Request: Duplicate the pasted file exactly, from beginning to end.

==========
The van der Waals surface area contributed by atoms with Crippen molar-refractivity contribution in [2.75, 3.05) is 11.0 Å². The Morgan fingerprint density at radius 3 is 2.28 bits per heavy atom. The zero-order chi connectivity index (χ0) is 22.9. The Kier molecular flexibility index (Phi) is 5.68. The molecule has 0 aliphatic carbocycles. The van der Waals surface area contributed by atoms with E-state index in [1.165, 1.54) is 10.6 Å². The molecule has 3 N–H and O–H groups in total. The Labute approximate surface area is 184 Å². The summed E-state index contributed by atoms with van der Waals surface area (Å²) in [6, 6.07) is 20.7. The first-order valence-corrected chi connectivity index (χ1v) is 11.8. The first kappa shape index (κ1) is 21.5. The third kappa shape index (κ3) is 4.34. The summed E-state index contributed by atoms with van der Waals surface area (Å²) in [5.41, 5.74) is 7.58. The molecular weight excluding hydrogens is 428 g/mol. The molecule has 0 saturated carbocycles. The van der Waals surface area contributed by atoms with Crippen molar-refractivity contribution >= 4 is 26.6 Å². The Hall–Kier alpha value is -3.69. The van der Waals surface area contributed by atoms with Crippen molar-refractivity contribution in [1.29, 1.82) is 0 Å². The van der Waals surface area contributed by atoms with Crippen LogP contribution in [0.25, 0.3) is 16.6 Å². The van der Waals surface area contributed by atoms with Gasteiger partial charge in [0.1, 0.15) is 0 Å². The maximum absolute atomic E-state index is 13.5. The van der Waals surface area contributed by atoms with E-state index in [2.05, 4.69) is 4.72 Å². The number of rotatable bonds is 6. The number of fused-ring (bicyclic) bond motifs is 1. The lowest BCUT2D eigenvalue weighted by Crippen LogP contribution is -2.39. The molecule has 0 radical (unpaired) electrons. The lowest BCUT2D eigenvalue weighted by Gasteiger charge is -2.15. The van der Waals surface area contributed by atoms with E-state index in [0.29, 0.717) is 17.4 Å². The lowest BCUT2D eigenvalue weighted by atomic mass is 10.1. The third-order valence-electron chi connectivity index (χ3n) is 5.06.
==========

The van der Waals surface area contributed by atoms with Crippen molar-refractivity contribution in [2.75, 3.05) is 11.0 Å². The Morgan fingerprint density at radius 3 is 2.28 bits per heavy atom. The zero-order chi connectivity index (χ0) is 22.9. The Kier molecular flexibility index (Phi) is 5.68. The molecule has 0 aliphatic carbocycles. The van der Waals surface area contributed by atoms with E-state index in [1.165, 1.54) is 10.6 Å². The molecule has 3 N–H and O–H groups in total. The Labute approximate surface area is 184 Å². The summed E-state index contributed by atoms with van der Waals surface area (Å²) in [6, 6.07) is 20.7. The first-order valence-corrected chi connectivity index (χ1v) is 11.8. The first kappa shape index (κ1) is 21.5. The third kappa shape index (κ3) is 4.34. The summed E-state index contributed by atoms with van der Waals surface area (Å²) in [5.41, 5.74) is 7.58. The molecular weight excluding hydrogens is 428 g/mol. The molecule has 0 saturated carbocycles. The van der Waals surface area contributed by atoms with Crippen molar-refractivity contribution >= 4 is 26.6 Å². The Hall–Kier alpha value is -3.69. The van der Waals surface area contributed by atoms with Crippen molar-refractivity contribution in [1.29, 1.82) is 0 Å². The van der Waals surface area contributed by atoms with Crippen LogP contribution in [0.25, 0.3) is 16.6 Å². The van der Waals surface area contributed by atoms with Gasteiger partial charge in [0.1, 0.15) is 0 Å². The maximum absolute atomic E-state index is 13.5. The van der Waals surface area contributed by atoms with E-state index in [2.05, 4.69) is 4.72 Å². The number of rotatable bonds is 6. The number of fused-ring (bicyclic) bond motifs is 1. The lowest BCUT2D eigenvalue weighted by Crippen LogP contribution is -2.39. The molecule has 0 radical (unpaired) electrons. The lowest BCUT2D eigenvalue weighted by Gasteiger charge is -2.15. The van der Waals surface area contributed by atoms with E-state index in [0.29, 0.717) is 17.4 Å². The lowest BCUT2D eigenvalue weighted by atomic mass is 10.1. The third-order valence-electron chi connectivity index (χ3n) is 5.06.